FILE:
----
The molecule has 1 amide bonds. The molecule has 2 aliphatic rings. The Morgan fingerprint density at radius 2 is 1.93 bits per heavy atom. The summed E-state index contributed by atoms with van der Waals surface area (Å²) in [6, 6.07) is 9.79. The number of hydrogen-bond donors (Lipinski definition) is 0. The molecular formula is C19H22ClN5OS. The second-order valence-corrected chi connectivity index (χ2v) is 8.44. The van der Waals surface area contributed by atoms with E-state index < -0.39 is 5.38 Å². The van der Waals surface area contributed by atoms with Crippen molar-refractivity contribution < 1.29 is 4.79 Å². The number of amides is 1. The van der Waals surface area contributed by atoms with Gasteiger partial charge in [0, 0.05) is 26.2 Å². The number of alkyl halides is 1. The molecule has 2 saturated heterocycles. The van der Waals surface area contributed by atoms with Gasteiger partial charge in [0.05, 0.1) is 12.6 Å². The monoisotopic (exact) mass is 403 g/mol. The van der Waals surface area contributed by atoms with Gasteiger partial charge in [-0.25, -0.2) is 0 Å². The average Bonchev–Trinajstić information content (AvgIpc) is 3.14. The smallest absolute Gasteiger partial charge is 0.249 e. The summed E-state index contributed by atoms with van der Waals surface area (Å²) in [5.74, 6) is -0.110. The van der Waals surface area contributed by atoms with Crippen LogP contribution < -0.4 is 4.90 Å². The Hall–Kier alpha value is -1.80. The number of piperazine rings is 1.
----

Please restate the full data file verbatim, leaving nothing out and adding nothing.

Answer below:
The molecule has 1 amide bonds. The molecule has 2 aliphatic rings. The Morgan fingerprint density at radius 2 is 1.93 bits per heavy atom. The summed E-state index contributed by atoms with van der Waals surface area (Å²) in [6, 6.07) is 9.79. The number of hydrogen-bond donors (Lipinski definition) is 0. The molecular formula is C19H22ClN5OS. The second-order valence-corrected chi connectivity index (χ2v) is 8.44. The van der Waals surface area contributed by atoms with E-state index < -0.39 is 5.38 Å². The van der Waals surface area contributed by atoms with Crippen molar-refractivity contribution < 1.29 is 4.79 Å². The number of amides is 1. The van der Waals surface area contributed by atoms with Gasteiger partial charge in [0, 0.05) is 26.2 Å². The number of alkyl halides is 1. The molecule has 2 saturated heterocycles. The van der Waals surface area contributed by atoms with Gasteiger partial charge in [0.05, 0.1) is 12.6 Å². The monoisotopic (exact) mass is 403 g/mol. The van der Waals surface area contributed by atoms with Gasteiger partial charge in [-0.25, -0.2) is 0 Å². The average Bonchev–Trinajstić information content (AvgIpc) is 3.14. The smallest absolute Gasteiger partial charge is 0.249 e. The summed E-state index contributed by atoms with van der Waals surface area (Å²) in [5.74, 6) is -0.110. The van der Waals surface area contributed by atoms with Crippen LogP contribution < -0.4 is 4.90 Å². The Hall–Kier alpha value is -1.80. The number of piperazine rings is 1.